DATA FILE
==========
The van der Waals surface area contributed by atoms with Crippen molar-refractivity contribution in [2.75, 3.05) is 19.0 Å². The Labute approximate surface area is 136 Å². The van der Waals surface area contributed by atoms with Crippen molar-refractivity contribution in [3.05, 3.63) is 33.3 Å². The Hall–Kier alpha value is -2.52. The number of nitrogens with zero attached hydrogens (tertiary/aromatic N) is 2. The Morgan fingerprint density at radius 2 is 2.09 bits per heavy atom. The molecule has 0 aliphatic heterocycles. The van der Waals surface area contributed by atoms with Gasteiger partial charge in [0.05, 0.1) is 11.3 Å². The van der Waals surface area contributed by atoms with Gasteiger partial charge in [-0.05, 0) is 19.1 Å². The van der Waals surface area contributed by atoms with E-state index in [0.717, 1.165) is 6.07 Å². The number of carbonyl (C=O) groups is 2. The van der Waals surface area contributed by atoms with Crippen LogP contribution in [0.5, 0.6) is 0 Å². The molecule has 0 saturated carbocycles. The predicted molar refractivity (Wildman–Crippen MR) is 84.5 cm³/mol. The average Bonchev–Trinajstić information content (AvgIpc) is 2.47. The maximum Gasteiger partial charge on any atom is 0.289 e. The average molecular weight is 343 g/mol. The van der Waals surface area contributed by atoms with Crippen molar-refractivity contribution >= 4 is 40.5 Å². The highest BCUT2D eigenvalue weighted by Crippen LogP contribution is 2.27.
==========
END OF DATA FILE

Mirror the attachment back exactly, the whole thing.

The van der Waals surface area contributed by atoms with Crippen molar-refractivity contribution in [2.75, 3.05) is 19.0 Å². The Labute approximate surface area is 136 Å². The van der Waals surface area contributed by atoms with Crippen molar-refractivity contribution in [3.05, 3.63) is 33.3 Å². The Hall–Kier alpha value is -2.52. The number of nitrogens with zero attached hydrogens (tertiary/aromatic N) is 2. The Morgan fingerprint density at radius 2 is 2.09 bits per heavy atom. The molecule has 0 aliphatic heterocycles. The van der Waals surface area contributed by atoms with Gasteiger partial charge in [0.05, 0.1) is 11.3 Å². The van der Waals surface area contributed by atoms with Gasteiger partial charge in [-0.05, 0) is 19.1 Å². The van der Waals surface area contributed by atoms with E-state index in [0.717, 1.165) is 6.07 Å². The number of carbonyl (C=O) groups is 2. The van der Waals surface area contributed by atoms with Crippen LogP contribution in [0.5, 0.6) is 0 Å². The molecule has 0 saturated carbocycles. The predicted molar refractivity (Wildman–Crippen MR) is 84.5 cm³/mol. The average Bonchev–Trinajstić information content (AvgIpc) is 2.47. The maximum Gasteiger partial charge on any atom is 0.289 e. The average molecular weight is 343 g/mol. The van der Waals surface area contributed by atoms with Crippen molar-refractivity contribution >= 4 is 40.5 Å². The highest BCUT2D eigenvalue weighted by Crippen LogP contribution is 2.27.